Bloated payrolls, misleading statements about the sequestration and failing to prepare adequately for the impending budget cuts are among the charges being leveled at the Department of Homeland Security (DHS) at a congressional hearing on Tuesday, according to the Washington Free Beacon.
The House Oversight and Government Reform Committee held the hearing as part of an overall effort to review executive agencies’ implementation of the recommendations by their inspectors general.
Since its creation in 2003, DHS has grown into one of the largest federal civilian employers with more than 230,000 employees in jobs that range from aviation and border security to emergency response, from cybersecurity analyst to chemical facility inspector, as noted on its web site.
Appropriations for DHS in FY2003 were $29.1 billion, and has grown to over $41 billion as of FY2012.
DHS Secretary Janet Napolitano’s exaggerated statements about the sequester also drew scrutiny, after she claimed that lines at major airports were 150 to 200 percent longer than usual. Airports have yet to feel any major effects from the budget cuts.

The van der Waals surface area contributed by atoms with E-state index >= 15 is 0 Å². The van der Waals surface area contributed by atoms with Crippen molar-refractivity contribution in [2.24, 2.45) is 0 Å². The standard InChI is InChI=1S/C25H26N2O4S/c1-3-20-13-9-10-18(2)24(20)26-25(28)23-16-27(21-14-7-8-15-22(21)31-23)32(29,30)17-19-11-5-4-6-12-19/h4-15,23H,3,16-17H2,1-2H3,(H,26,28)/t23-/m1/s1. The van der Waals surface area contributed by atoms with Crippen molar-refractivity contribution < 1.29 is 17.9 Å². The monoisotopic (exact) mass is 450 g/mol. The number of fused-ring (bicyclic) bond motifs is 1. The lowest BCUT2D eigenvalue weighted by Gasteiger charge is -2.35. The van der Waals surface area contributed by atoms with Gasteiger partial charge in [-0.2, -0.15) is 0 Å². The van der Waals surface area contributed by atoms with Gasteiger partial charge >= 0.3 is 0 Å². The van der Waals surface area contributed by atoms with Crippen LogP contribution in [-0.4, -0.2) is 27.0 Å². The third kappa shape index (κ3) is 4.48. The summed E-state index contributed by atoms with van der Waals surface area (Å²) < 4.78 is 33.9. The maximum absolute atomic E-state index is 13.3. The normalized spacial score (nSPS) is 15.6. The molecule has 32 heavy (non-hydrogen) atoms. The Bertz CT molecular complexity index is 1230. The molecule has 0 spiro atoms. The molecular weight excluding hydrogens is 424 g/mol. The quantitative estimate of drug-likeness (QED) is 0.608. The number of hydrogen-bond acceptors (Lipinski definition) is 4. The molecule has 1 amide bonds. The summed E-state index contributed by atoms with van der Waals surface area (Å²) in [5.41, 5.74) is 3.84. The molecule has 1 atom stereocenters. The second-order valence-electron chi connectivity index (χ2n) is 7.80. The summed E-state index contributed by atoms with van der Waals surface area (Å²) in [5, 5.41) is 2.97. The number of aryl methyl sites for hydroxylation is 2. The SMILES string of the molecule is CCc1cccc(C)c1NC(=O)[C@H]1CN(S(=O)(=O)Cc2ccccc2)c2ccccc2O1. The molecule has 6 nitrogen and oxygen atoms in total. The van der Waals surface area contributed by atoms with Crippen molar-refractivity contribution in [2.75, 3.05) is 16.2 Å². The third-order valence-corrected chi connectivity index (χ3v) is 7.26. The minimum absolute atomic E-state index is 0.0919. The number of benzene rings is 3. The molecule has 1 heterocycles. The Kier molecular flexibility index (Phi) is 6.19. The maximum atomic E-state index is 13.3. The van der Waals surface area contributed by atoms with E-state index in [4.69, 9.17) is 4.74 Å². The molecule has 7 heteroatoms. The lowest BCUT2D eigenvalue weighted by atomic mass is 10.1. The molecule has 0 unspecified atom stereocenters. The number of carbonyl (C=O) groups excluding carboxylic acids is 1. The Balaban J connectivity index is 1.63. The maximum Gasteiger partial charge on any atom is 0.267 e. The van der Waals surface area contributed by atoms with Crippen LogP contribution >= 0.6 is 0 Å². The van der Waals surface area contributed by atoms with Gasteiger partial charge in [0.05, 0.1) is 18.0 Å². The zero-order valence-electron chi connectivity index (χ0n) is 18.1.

Rep. Trey Gowdy (R., S.C.) questioned DHS Under Secretary for Management Rafael Borras about the release of over 2,000 detained illegal immigrants, 10 of whom were “level one” offenders, in preparation for the sequestration.
“Could you not find $12,000 somewhere else in the DHS budget other than releasing level one aggravated felons as part of your cost-saving measures?” Gowdy asked.
Borras conceded, under pressure from Gowdy, that DHS had sufficient funds to pay for retaining these felons, according to the Free Beacon.
Rep. John Mica (R., Fla.) questioned Borras on the sizable payroll of the Transportation Security Administration (TSA), asking why it is not shuffling resources around to compensate for the budget cuts. TSA has almost 66,000 employees and 10,000 administrators, according to Mica.
“This is one of the most shameful things I’ve seen any agency do, and you are bloated beyond control,” Mica said.
Ironically, Mica helped establish the TSA in the wake of 9/11 and has previously called the agency “the little bastard child I created.”
Rep. Jim Jordan (R. Ohio) criticized DHS’s inadequate preparation for the sequester, which still has not responded to an inquiry from chair Darrell Issa (R., Calif.) into how the committee and Congress can help the department better implement the budget cuts.
“It seems to me if you had 20 months to prepare for this, and the chairman asks you how we can help you better implement it, you should have something to email right away,” Jordan said.
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